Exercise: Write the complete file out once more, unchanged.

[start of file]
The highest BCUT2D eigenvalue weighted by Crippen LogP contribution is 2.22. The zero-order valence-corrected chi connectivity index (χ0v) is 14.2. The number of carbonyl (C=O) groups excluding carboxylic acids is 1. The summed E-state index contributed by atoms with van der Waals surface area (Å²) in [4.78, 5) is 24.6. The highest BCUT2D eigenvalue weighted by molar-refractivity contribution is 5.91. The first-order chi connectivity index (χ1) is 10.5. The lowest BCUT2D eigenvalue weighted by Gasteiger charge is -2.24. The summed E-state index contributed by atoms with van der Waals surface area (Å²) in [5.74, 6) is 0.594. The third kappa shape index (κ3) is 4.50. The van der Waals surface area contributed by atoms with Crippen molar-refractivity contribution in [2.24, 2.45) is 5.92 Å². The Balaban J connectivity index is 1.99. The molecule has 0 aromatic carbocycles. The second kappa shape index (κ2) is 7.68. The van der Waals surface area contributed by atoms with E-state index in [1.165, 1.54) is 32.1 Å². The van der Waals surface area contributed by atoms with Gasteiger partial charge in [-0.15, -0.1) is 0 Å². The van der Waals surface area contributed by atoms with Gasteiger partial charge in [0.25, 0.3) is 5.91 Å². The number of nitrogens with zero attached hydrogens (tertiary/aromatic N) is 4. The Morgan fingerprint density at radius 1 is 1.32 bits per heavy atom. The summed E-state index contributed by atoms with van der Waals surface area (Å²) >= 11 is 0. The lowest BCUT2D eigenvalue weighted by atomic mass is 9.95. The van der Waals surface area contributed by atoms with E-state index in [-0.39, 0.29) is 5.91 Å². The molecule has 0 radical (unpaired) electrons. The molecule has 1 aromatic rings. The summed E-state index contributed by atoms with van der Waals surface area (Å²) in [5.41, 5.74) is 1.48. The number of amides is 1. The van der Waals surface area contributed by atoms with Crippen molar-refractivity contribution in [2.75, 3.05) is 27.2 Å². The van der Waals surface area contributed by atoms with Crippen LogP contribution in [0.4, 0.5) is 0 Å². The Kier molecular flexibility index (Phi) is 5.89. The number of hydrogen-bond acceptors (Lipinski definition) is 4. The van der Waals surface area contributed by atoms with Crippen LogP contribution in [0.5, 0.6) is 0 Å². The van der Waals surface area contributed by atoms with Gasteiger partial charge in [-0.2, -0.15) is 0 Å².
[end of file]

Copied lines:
The highest BCUT2D eigenvalue weighted by Crippen LogP contribution is 2.22. The zero-order valence-corrected chi connectivity index (χ0v) is 14.2. The number of carbonyl (C=O) groups excluding carboxylic acids is 1. The summed E-state index contributed by atoms with van der Waals surface area (Å²) in [4.78, 5) is 24.6. The highest BCUT2D eigenvalue weighted by molar-refractivity contribution is 5.91. The first-order chi connectivity index (χ1) is 10.5. The lowest BCUT2D eigenvalue weighted by Gasteiger charge is -2.24. The summed E-state index contributed by atoms with van der Waals surface area (Å²) in [5.74, 6) is 0.594. The third kappa shape index (κ3) is 4.50. The van der Waals surface area contributed by atoms with Crippen molar-refractivity contribution in [2.24, 2.45) is 5.92 Å². The Balaban J connectivity index is 1.99. The molecule has 0 aromatic carbocycles. The second kappa shape index (κ2) is 7.68. The van der Waals surface area contributed by atoms with E-state index in [1.165, 1.54) is 32.1 Å². The van der Waals surface area contributed by atoms with Gasteiger partial charge in [-0.15, -0.1) is 0 Å². The van der Waals surface area contributed by atoms with Gasteiger partial charge in [0.25, 0.3) is 5.91 Å². The number of nitrogens with zero attached hydrogens (tertiary/aromatic N) is 4. The Morgan fingerprint density at radius 1 is 1.32 bits per heavy atom. The summed E-state index contributed by atoms with van der Waals surface area (Å²) >= 11 is 0. The lowest BCUT2D eigenvalue weighted by atomic mass is 9.95. The van der Waals surface area contributed by atoms with E-state index in [-0.39, 0.29) is 5.91 Å². The molecule has 0 radical (unpaired) electrons. The molecule has 1 aromatic rings. The summed E-state index contributed by atoms with van der Waals surface area (Å²) in [5.41, 5.74) is 1.48. The number of amides is 1. The van der Waals surface area contributed by atoms with Crippen molar-refractivity contribution in [2.75, 3.05) is 27.2 Å². The van der Waals surface area contributed by atoms with Crippen LogP contribution in [0.4, 0.5) is 0 Å². The Kier molecular flexibility index (Phi) is 5.89. The number of hydrogen-bond acceptors (Lipinski definition) is 4. The van der Waals surface area contributed by atoms with Crippen LogP contribution in [0.5, 0.6) is 0 Å². The van der Waals surface area contributed by atoms with Gasteiger partial charge in [-0.2, -0.15) is 0 Å².